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GreeneScene Magazine •

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AUGUST / SEPTEMBER

2016 • GreeneScene Magazine

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Co ol at S cho o l by Tara Kinsell

Giving back extends down the branches of local family tree

Fredericktown United Methodist Church

EARLY 1900’s

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CHURCH TODAY

he First United Church of Fredericktown was literally the first church in Fredericktown, dedicated on Sept. 11, 1904 on south Main Street. How it looked on that day, as history records note a tropical storm drove rainfall to the area, is quite different than what it looks like today. The circa 1920 picture above shows the original church, before it received its brick façade in 1948 and an addition at some point. The picture on the right was taken just last month. One thing remains very recognizable – the large distinctive window on the left side of the church cannot be mistaken. As with many rural churches, Fredericktown UMC has seen a decline in membership through the years. In an effort to keep the doors of it and several other United Methodist churches open in Greene and Washington counties, the Greater Purpose Team Ministry charge was formed. Pastor Richard Bowser came to the GPTM four years ago. “It’s a juggle,” he said of serving as pastor of a half dozen different churches. With the help of associate pastor, Brian Carroll, and lay persons in the churches, they have found a way to make it work, he added. “The ministry works together so they can continue to have the little churches. That’s why it was put together two years before I came.”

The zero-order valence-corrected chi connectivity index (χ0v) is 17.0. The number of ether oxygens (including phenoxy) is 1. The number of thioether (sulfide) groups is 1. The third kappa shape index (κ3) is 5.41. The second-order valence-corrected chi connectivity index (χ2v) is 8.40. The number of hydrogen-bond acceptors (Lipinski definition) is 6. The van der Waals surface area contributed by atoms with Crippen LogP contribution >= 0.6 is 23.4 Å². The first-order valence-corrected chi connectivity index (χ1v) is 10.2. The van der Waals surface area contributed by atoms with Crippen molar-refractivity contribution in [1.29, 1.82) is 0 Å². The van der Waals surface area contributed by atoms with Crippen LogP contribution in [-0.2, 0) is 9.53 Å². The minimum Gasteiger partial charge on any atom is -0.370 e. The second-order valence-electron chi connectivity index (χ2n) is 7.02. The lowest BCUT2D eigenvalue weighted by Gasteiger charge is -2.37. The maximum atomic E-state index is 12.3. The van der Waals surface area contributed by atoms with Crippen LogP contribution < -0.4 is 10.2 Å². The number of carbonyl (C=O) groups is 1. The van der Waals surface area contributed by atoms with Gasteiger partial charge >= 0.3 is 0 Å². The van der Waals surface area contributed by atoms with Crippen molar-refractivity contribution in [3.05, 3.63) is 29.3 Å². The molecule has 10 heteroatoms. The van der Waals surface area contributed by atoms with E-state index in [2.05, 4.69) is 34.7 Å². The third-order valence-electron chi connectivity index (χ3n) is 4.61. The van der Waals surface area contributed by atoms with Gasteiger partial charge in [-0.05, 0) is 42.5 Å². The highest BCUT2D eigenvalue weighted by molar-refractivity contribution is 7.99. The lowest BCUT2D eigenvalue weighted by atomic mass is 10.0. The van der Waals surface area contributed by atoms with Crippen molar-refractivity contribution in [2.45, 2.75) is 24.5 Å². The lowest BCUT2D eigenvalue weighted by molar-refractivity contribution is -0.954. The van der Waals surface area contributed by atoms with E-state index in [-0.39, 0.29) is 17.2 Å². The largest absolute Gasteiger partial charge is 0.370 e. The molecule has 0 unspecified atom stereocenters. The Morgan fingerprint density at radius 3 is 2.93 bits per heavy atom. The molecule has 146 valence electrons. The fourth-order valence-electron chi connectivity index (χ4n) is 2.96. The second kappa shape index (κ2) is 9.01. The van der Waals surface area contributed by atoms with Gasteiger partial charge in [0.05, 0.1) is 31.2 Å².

The Greater Purpose Team Ministry Facebook page is a testament to just how well this group effort has taken off. There you will find members of the Fredericktown, Denbo, Jefferson, Rices Landing, Roscoe, and Coal Center churches interacting. Photos on the page range from fun fundraisers the churches have held to choir performances and humanitarian relief work. To continue thriving and growth, the GPTM recognizes the need to build a children’s ministry. “We are about children. All churches are trying to get young people to come in. We have a vacation bible school and a youth group,” Pastor Bowser said. The number of children, as with congregants, varies from one of the six churches to the other but across the board the GPTM has something in common, he said. “We are friendly and we welcome everyone with open arms. We are a place to congregate together and to worship God,” he added. The GPTM is part of the Western Pennsylvania Conference of United Methodist Churches. The times of worship, contact information, and address of churches in the GPTM can be found on the conference website at wpaumc.org. Pastor Bowser may be contacted by email at gptm6@windstream.net or by phone at 724-883-2161.